Lately, there has been considerable buzz among executives in North America about NAFTA renegotiation discussions. Scrapping or renegotiating the agreement has been a central campaign promise of incoming US President, Donald Trump, but few decision makers seem enthusiastic about making this a possibility. Who is pushing for NAFTA renegotiation discussions and who is not?
Canada and Mexico Mixed on NAFTA Renegotiation Discussions
The Canadian position has been lackluster but agreeable with following US lead, should the US push for renegotiations. Canadian Prime Minister Justin Trudeau is a staunch proponent of trade, yet he has indicated he would consider NAFTA renegotiations if the US pushed for such an arrangement. He stated that deals should always be open for modernizing in a statement last November:
I think it’s important that we be open to talking about trade deals…If the Americans want to talk about NAFTA, I’m more than happy to talk about it.
Mexico, however, has come right out and opposed the suggestion, allowing only for discussing the merits of the agreement. They would not support formal NAFTA renegotiations in any way. Mexican Economy Minister, Ildefonso Guajardo, recently offered this qualified statement:
We’re ready to talk so we can explain the strategic importance of NAFTA for the region…Here we’re not talking about… renegotiating it, we’re simply talking about dialogue.
Mexico has many reasons to support continued trade with the US under NAFTA.
- Mexico is Latin America’s 2nd largest economy and the gateway between Latin America and the US.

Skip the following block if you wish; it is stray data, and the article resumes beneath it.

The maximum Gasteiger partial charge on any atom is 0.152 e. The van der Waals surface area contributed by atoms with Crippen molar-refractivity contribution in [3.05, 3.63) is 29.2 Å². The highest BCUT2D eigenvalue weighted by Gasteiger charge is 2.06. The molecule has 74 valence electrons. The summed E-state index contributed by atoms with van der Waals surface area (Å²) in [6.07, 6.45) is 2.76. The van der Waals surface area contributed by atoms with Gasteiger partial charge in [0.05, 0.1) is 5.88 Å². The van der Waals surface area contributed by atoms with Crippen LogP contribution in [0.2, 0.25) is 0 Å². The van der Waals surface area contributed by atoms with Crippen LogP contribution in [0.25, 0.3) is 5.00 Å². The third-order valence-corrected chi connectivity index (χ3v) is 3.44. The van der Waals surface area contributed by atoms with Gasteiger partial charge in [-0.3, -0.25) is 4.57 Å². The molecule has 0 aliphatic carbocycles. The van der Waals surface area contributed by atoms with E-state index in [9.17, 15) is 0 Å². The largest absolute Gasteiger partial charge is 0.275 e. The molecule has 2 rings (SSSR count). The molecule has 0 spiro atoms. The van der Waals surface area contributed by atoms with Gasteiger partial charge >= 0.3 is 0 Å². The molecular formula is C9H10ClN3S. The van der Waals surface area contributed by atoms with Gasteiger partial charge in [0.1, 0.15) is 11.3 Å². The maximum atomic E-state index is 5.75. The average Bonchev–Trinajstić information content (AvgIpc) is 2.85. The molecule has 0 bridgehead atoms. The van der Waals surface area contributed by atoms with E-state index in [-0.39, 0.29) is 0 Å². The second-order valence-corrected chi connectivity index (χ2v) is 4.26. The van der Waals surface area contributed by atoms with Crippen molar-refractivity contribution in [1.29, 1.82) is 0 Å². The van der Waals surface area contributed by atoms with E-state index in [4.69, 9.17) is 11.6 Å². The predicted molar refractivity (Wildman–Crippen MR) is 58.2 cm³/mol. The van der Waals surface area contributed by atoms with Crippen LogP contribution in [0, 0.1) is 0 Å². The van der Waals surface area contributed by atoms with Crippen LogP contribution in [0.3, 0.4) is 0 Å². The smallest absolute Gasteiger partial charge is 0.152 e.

- Nearly 80% of Mexican exports flow directly into the US.
- Mexico is the 3rd largest trading partner with the US with over $530 billion USD in goods exchanged in 2015.
The US Mixed on NAFTA Renegotiations
There is even mixed sentiment over NAFTA renegotiations in the United States. In spite of Donald Trump’s aggressive political rhetoric, and the fear of some Americans that NAFTA has siphoned off US jobs to Mexico, many others disagree. They believe the North American Free Trade Agreement (NAFTA) has made great strides to reduce bureaucratic and tariff challenges small businesses faced when buying and selling abroad. Since it was enacted in 1994, NAFTA has eliminated or reduced virtually all tariffs among Canada, the US, and Mexico. In 2015, the US Congressional Research Service concluded that the overall impact of NAFTA on the US was negligible. Their statement pointed out:
In reality, NAFTA did not cause the huge job losses feared by the critics or the large economic gains predicted by supporters…The net overall effect of NAFTA on the US economy appears to have been relatively modest, primarily because trade with Canada and Mexico accounts for a small percentage of US GDP.
The Americans are divided on whether to push forward with NAFTA renegotiations and upsetting such a complex network of commerce. But even if they push ahead and the Canadians rubber stamp this push, Mexico’s government would not support the action. It is quite possible NAFTA renegotiations will not become a reality for many years or that the US government will instead opt for high-level discussions over renegotiation.
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